Paralympian Dylan Alcott is hiring people with disabilities to run his new food-delivery startup — and you should be taking notes

Able Foods Dylan Alcott

Founder Dylan Alcott (second from left) and the Able Foods team. Source: supplied.

He may have three Paralympic gold medals and nine tennis grand slams under his belt, but Dylan Alcott is now championing people with disabilities in the workforce, and he’s tackling the issue from the inside out.

Alcott has launched a fresh-meal-delivery startup tailored to people with disabilities. But, through his new venture, he’s also hoping to move the needle on bringing more people with disabilities into the workforce.

Dreamt up by Alcott and two of his childhood friends just eight months ago, Able Foods provides ready-made, non-frozen and nutritional meals for people with a disability.

For many disabled people, cooking poses a significant challenge, Alcott explains, saying it’s something he’s struggled with himself.

“I ate a lot of takeaway, and I know a lot of people with a disability do as well,” he tells SmartCompany.

Able Foods offers a range of different meal options, including texture-modified meals that are broken down and remoulded into their original shapes, allowing “dignified eating” for people who aren’t able to chew.

All packaging has information in braille, the website incorporates accessibility features, making it easier to navigate for people with intellectual disabilities or with vision impairment.

The service is also co-funded by the National Disability Insurance Agency, meaning users pay no more than $3 per meal.

After a soft launch, Able Foods hit the market in full last month. Within the first week, it sent boxes of food to about 100 customers, Alcott says.

Able Foods meals. Source: supplied.

“Bloody good employees”

In this new venture, Alcott is also acting on another of his passions — helping get more people with disabilities into the workplace.

The Paralympian is also the founder of Get Skilled Access, a consulting group that works with organisations to help them understand the needs of people with disabilities, and to employ them.

According to data from Get Skilled Access, some 20% of Australians have some form of disability. But, just over half of them, 52%, are in employment.

That’s “so frustrating”, Alcott says. He knows first-hand how people with disabilities can improve an organisation.

Every employee at Able Foods either has a disability, or has lived experience of disability.

“It’s not because we’re trying to get a warm, fuzzy feeling in our stomachs,” Alcott explains.

“They’re good workers, and they’re going to make the organisation better.”

From Able Foods’ perspective, hiring people with a disability means every employee has an intimate understanding of the business’ client base, and the challenges they might be facing.

But, they can bring value to any business.

“We are natural-born problem solvers … we are naturally resilient,” Alcott says.

He claims people with a disability tend to have higher productivity, lower rates of absenteeism and higher retention rates.

Now, he’s striving to set an example, hoping the success of Able Foods will prove what he preaches in his other business.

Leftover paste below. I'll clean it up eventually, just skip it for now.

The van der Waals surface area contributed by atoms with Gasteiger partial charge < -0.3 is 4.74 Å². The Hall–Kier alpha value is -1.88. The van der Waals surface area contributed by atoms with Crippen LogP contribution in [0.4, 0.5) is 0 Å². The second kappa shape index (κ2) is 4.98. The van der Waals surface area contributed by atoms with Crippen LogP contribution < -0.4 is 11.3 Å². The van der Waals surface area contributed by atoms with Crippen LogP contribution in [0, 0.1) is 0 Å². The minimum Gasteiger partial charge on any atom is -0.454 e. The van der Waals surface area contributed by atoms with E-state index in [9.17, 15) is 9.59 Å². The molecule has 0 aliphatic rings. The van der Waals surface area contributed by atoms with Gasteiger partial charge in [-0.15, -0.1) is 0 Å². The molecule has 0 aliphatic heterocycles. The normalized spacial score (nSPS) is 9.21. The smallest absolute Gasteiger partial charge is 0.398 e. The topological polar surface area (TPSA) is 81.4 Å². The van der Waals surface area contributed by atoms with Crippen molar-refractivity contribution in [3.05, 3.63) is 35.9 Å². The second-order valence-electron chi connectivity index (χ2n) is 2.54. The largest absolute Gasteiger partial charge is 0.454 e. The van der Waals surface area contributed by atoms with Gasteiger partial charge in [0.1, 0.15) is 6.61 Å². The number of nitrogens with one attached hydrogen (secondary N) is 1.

“They’re bloody good employees,” he says.

“I don’t want that to be my secret.”

No excuses

Research from disability employment service provider APM suggests 97% of employers believe there are major benefits to hiring people with disabilities. But, many of those believe it’s the employee who benefits, not the business.

Of employers who had hired people with disabilities, 57.9% said they saw organisational benefits, and only 8.9% said they saw no benefits at all.

However, of those that did not have experience hiring people with disabilities, 34% said they think it would lead to organisational benefits, and 21% said they thought it would be detrimental.

Awareness around disability is improving, Alcott suggests. But not fast enough.

All too often, he’s still hearing businesses claim finding employees with a disability is too hard or too expensive. Worse, he hears employers saying there are no candidates out there, or that they can’t do particular types of work.

Indeed, according to the AMP survey, 53% of employers say the main reason they haven’t hired more people with disabilities is because of a ‘lack of suitable roles’.

That’s “just blatantly not true”, Alcott says.

Some employers tend to shy away from asking candidates with a disability the same questions they would ask an able-bodied person, for fear of causing offence. All that does is exclude them further.

In a hiring situation, it’s OK to ask questions, Alcott stresses, “as long as you’ve built up a rapport and you do it in the right way”.

And, for those businesses that do have people with a disability on the books, there’s a responsibility to talk about it, sharing how great they are.

“We’ve all got to keep pushing the boundaries so it happens a bit quicker.”

There’s no better time to be having this conversation, Alcott says. The COVID-19 crisis has highlighted the benefits of flexible work, and shown that working from home is not only possible, but often preferable.

That’s broken down many of the false barriers keeping people with disabilities from the workforce,” Alcott says.

“There are so many conversations that are now being promoted that I think will help people with a disability in the long run.”


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